I've been working on this piece, "C. S. Lewis and Science" (or whatever it'll eventually be called), and I ran across a somewhat recent quotation from A. N. Wilson, the brilliant, but cranky biographer of Lewis and, for quite a while, committed atheist. Just a few years ago, he changed his mind. Wilson points to "great saint Thomas More, Chancellor of England":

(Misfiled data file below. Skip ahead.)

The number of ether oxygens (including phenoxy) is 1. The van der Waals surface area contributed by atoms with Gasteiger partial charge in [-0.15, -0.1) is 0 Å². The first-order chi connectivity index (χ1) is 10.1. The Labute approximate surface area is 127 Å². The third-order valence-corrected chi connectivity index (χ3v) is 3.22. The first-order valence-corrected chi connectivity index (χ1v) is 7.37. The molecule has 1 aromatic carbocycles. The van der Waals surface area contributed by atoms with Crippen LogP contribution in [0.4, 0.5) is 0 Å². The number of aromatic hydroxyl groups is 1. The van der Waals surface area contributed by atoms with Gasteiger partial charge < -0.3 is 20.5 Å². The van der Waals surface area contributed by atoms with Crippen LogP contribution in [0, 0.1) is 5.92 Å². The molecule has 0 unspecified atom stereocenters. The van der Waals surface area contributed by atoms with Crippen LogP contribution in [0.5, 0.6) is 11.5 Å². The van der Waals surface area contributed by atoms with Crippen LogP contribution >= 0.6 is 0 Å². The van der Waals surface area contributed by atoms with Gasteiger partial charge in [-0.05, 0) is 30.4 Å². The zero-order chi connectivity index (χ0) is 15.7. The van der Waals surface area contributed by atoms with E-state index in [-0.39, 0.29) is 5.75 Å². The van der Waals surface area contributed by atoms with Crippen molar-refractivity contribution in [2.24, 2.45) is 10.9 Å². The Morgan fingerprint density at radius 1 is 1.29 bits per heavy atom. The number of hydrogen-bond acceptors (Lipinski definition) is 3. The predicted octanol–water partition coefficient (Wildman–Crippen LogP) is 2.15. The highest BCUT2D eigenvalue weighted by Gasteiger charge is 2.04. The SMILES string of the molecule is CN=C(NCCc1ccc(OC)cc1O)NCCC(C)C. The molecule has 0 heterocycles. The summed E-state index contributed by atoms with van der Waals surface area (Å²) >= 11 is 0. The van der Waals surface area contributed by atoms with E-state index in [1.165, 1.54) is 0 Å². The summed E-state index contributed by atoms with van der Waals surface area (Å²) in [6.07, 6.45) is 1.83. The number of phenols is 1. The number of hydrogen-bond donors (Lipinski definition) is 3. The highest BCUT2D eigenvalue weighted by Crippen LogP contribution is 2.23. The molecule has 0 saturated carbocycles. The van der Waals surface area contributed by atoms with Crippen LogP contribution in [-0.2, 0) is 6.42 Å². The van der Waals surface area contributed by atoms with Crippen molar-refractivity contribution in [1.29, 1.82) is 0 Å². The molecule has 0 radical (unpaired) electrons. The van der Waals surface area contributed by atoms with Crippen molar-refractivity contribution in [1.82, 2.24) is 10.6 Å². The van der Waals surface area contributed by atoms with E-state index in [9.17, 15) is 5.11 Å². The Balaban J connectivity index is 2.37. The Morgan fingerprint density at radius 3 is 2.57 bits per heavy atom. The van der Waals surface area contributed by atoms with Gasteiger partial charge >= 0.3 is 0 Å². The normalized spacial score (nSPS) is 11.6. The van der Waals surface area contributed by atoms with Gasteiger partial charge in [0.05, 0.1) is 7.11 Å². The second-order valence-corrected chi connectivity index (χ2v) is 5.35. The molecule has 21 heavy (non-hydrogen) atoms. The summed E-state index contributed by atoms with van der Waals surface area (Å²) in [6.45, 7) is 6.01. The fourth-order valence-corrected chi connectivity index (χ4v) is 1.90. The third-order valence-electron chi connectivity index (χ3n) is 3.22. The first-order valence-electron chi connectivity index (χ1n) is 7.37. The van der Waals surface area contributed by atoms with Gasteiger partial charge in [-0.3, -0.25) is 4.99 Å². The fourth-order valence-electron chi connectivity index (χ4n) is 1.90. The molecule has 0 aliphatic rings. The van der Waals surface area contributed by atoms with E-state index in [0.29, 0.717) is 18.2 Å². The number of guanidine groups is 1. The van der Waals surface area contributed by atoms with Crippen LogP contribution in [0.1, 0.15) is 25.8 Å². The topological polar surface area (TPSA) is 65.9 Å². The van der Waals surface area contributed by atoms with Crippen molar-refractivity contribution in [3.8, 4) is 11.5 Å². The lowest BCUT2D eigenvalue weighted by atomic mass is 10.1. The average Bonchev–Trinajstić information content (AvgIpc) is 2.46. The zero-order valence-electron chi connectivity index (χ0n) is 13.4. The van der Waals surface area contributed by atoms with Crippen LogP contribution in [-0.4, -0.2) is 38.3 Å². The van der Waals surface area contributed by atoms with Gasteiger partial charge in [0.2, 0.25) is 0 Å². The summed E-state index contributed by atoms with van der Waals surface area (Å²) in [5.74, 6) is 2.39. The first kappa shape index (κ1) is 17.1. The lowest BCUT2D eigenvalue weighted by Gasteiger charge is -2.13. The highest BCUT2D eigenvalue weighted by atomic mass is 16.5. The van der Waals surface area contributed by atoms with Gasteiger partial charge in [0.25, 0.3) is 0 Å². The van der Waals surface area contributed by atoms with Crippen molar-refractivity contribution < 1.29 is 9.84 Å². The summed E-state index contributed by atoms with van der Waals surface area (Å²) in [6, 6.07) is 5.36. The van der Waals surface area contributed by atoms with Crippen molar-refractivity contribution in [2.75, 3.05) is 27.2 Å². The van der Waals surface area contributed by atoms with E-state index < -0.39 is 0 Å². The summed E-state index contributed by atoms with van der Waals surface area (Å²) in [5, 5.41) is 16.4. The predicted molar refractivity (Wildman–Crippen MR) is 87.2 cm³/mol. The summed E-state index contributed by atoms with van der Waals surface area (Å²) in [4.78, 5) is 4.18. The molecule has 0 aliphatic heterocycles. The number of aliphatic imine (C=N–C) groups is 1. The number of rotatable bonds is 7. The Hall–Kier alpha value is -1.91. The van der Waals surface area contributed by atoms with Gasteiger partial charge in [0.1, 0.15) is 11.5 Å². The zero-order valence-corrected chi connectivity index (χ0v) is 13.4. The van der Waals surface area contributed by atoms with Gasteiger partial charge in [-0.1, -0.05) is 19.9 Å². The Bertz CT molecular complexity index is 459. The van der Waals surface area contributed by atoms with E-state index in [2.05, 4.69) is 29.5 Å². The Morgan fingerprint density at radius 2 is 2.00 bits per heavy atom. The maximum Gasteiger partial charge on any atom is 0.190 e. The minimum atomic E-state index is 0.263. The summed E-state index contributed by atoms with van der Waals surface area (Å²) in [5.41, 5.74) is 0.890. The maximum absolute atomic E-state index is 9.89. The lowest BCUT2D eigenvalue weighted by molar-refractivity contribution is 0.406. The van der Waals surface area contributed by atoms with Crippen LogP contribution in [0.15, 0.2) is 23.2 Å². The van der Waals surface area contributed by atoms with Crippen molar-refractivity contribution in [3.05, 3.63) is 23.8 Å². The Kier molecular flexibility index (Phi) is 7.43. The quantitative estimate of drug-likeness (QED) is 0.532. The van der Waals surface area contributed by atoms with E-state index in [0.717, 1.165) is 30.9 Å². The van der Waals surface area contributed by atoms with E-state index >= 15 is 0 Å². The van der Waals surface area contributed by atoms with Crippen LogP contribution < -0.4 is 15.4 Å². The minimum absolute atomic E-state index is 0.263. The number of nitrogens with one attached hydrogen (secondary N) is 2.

Our bishops and theologians, frightened as they have been by the pounding of secularist guns, need that kind of bravery (like Sir Thomas More’s) more than ever. Sadly, they have all but accepted that only stupid people actually believe in Christianity, and that the few intelligent people left in the churches are there only for the music or believe it all in some symbolic or contorted way which, when examined, turns out not to be belief after all. As a matter of fact, I am sure the opposite is the case and that materialist atheism is not merely an arid creed, but totally irrational. Materialist atheism says we are just a collection of chemicals. It has no answer whatsoever to the question of how we should be capable of love or heroism or poetry if we are simply animated pieces of meat.I think that's fairly provocative stuff. What do you think?